We are sitting in the back of a stripped down Land Cruiser speeding down a sandy two tracked dirt road when all of a sudden, we veer. It is 9PM and we have been on the road for 13 hours. Jeff Leach, researcher from the Human Food Project, calls back from the driver’s seat, “we’re almost there.” I hope to God it is true as we barrel around acacia trees illuminated in the headlights in a seemingly random fashion. It isn’t true. We swerve and bump and barrel for another hour before the jeep comes to a stop on a dark plateau in northwestern Tanzania.
In the headlights, I see a fire glowing from beneath the branches of a large baobab tree. Around the fire are 5 shadowy figures. I slide out of the jeep on wobbly legs, and go to meet them. Small men with dark skin and the wiry strength of distance runners rise to greet us. These are the Hadzabe, one of the last practicing hunter gather societies in the world. We have arrived.
Jeff Leach, our host, is an archaeologist turned microbiologist who is three months into a 2 year stint living and working with the Hadzabe. He is collecting stool samples as well as environmental samples to try to map the microbiota of the Hadza. The microbiota is the trillions of bacteria that make up the human ecosystem. The reason that Jeff is working with the Hadzabe is that they are living in the way that humans lived for 99% of human history…as hunter gatherers. This means that they don’t raise livestock or farm any crops. They simply forage and hunt.
The first night, we pull out our sleeping mats and sleep under the stars. It’s t0o dark to put up the tent. My travel companion is Jop de Vrieze, a Dutch journalist who is writing a book on the microbiota and recently published an article on fecal transplants in Science magazine. He asks Jeff about mosquitoes (which carry malaria), and Jeff is dismissive, “Nah, don’t worry, the wind is blowing.”
The next morning, I wake up with the sun. The Hadza men are sitting around the fire again, talking and smoking. We eat eggs and onions (Jeff’s favorite prebiotic) with some Styrofoam bread, and get back into the Land Cruiser.
We spend the day sampling a camp of approximately fifty Hadzabe men and women. Jeff has dropped off plastic vials which they have filled with poo. In family groups, they deliver their samples to the table we’ve set up in the shade of a leafless sapling. Jeff’s two Tanzanian translators, Aziz and Maryam ask the families what they’ve eaten for the last three days. They also ask if they’ve been to town recently (where there is alcohol and corn) or if they’ve had any western medication in the last year. We also record their height and weight to figure BMI. Jeff says its hardly necessary because all Hadzabe have a BMI of 20, but we do it anyway. I keep myself occupied playing peekaboo with the little ones. It’s fun to realize that this game is universal.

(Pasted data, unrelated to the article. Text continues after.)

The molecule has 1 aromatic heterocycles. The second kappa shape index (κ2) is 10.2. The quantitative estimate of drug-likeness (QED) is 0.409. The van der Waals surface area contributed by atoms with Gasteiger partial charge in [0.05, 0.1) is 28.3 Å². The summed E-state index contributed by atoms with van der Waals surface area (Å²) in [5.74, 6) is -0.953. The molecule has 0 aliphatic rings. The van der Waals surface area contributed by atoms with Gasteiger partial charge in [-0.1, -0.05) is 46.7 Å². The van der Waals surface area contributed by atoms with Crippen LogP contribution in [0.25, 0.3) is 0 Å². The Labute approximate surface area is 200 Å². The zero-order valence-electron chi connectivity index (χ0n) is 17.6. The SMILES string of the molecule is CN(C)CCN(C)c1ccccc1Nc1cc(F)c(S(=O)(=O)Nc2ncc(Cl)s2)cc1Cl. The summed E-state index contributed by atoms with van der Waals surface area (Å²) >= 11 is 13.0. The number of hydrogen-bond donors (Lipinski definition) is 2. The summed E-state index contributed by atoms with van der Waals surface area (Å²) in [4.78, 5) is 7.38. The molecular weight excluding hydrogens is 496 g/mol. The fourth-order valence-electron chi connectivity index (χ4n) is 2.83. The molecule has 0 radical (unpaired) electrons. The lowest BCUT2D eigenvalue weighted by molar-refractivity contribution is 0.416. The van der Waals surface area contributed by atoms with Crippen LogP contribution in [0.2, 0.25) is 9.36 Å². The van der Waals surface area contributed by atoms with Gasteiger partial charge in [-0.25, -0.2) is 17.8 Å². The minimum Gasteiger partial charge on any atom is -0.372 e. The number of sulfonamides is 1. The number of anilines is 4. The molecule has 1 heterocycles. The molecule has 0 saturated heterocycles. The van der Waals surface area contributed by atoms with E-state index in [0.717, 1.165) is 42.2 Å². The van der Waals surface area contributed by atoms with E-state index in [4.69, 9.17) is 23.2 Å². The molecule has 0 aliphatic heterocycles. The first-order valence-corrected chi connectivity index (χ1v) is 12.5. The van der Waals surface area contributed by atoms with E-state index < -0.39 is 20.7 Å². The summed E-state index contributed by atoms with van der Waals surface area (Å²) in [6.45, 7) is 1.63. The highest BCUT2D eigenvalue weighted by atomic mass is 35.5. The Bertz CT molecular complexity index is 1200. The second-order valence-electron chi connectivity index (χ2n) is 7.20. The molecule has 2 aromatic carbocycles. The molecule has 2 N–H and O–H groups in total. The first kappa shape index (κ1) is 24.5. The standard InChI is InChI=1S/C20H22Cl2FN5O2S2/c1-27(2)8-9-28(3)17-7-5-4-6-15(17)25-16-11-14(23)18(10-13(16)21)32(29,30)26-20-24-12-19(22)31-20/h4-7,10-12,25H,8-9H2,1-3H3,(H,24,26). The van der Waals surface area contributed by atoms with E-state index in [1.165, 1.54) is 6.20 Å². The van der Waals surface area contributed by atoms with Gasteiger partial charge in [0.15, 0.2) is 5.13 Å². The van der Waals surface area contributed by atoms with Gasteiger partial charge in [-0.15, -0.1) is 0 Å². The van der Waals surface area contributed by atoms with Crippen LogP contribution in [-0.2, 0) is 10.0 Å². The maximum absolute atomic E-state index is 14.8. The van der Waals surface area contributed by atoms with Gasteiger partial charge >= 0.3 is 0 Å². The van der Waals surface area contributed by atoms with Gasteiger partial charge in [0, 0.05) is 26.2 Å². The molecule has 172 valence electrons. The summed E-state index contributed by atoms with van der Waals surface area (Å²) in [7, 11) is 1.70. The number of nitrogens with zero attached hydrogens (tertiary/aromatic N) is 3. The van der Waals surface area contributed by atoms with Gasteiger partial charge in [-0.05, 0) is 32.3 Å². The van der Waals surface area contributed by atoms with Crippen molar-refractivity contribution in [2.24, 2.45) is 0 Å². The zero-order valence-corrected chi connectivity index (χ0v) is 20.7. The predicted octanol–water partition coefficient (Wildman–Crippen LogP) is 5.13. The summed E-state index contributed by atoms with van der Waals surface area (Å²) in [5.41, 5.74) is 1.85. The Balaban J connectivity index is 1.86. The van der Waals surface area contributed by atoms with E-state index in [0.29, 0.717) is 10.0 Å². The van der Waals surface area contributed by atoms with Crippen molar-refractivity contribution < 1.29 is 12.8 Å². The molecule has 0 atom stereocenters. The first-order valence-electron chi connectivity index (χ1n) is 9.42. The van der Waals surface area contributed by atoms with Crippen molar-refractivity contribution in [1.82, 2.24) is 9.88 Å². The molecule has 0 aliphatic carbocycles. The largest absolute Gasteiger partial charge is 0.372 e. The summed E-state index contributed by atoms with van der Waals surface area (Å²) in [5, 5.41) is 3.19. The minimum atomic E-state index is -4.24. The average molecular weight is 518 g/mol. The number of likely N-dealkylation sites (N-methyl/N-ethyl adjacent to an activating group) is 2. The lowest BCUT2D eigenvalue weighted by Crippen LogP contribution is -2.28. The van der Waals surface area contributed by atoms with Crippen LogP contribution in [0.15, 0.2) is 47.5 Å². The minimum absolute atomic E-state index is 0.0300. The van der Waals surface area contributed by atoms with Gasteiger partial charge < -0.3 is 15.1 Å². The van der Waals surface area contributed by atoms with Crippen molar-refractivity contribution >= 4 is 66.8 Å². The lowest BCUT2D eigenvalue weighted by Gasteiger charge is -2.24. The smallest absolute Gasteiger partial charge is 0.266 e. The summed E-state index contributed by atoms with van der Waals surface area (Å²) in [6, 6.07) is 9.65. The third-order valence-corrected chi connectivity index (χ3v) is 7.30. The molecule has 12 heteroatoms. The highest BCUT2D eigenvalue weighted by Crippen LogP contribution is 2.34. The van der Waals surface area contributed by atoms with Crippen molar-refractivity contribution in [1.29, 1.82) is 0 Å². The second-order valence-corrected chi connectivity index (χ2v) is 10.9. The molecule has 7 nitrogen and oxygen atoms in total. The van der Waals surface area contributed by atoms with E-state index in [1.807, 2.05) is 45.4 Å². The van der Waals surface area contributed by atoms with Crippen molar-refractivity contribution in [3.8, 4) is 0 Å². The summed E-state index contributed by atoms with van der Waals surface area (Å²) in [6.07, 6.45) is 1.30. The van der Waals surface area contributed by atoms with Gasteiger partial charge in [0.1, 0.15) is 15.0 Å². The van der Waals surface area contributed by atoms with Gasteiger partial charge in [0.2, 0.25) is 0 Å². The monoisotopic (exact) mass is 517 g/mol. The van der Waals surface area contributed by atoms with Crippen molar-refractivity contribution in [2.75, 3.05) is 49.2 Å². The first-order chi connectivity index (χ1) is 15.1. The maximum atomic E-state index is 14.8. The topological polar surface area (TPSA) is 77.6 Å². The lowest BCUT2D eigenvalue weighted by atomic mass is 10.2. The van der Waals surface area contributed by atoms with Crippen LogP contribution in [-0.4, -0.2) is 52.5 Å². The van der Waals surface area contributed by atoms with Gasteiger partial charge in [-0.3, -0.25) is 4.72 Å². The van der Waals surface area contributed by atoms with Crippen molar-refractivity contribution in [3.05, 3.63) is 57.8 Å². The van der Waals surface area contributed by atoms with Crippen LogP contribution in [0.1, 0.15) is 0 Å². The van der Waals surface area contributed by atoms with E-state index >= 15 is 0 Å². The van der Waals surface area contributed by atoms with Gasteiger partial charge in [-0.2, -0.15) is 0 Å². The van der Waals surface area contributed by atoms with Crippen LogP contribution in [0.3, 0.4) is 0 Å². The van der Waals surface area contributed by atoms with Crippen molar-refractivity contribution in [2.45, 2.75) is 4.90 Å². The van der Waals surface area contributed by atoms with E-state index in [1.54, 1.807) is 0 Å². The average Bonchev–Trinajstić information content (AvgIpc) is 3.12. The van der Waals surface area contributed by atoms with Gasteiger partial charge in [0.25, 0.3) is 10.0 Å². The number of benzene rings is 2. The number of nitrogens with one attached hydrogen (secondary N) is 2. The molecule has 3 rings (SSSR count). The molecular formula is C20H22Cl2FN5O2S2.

We haven’t eaten lunch, and its nearing 5pm by the time we return to camp. When we arrive, camp has been transformed. There is a film crew on the way and a Safari company called Dorobo has turned the plateau into a canvas tent village. Daudi Peterson, founder of Dorobo Safaris is waiting in camp for us. He grabs four beers and we walk up the cliff adjacent to the camp. Looking out, we can see for miles. Daudi and his brothers grew up in Tanzania. Sons of American Lutheran missionaries, Daudi and his brothers have been running their safari company for thirty years. Part of the mission of the company is to advocate for the people of the land including the Hadzabe. Daudi is one of only 4 or 5 white people (mizungus) in the world who speak the Hadzabe’s click language. Over the next week, I harangue him with questions which he answers with grace and humor.
The film crew arrives in 2 new, shiny Land Cruisers which look quite humorous next to Jeff’s 1980, dirt colored, diesel wafting, shock missing high-quality vehicle. There are 5 members of the crew, and they’ve traveled from San Francisco to make a film based on Michael Pollan’s In Defense of Food. The production assistant is Michael Pollan’s nephew.
Over the next four days, we follow the Hadzabe around as they hunt and gather. The first day, we watch as the men collect honey. Food tasks are divided by gender. Men collect honey and hunt. Women gather berries, tubers, and baobab fruit.
Honey is collected from 8 different species of bees. 7 are stingless and the 8th is the honeybee that we are familiar with in the West and which definitely stings. Like we do in US, the Hadzabe smoke honey bees into a stupor before reaching into their hives to remove the honeycomb. The hive that we encountered was high up in a baobab tree. At least 25 or 30 feet. In a matter in a minutes, the men had whittled wooden pegs which they hammered into the tree with their honey ax. They built a hand drill fire in literally thirty seconds and lit a bunch of grass on fire to smoke the bees. Nimbly, three men climbed up into the tree on the wooden pegs. One smoked the bees as the other reached in for honey. The other stood in the tree and watched. They tossed the comb down to many waiting hands. I tried two bites of the comb. One was filled with pollen and honey and was maybe the most delicious thing I’ve ever put in my mouth, and the other was a comb empty of anything but bee larvae. The bee larvae exploded in my mouth like tasteless gushers. Not so delicious.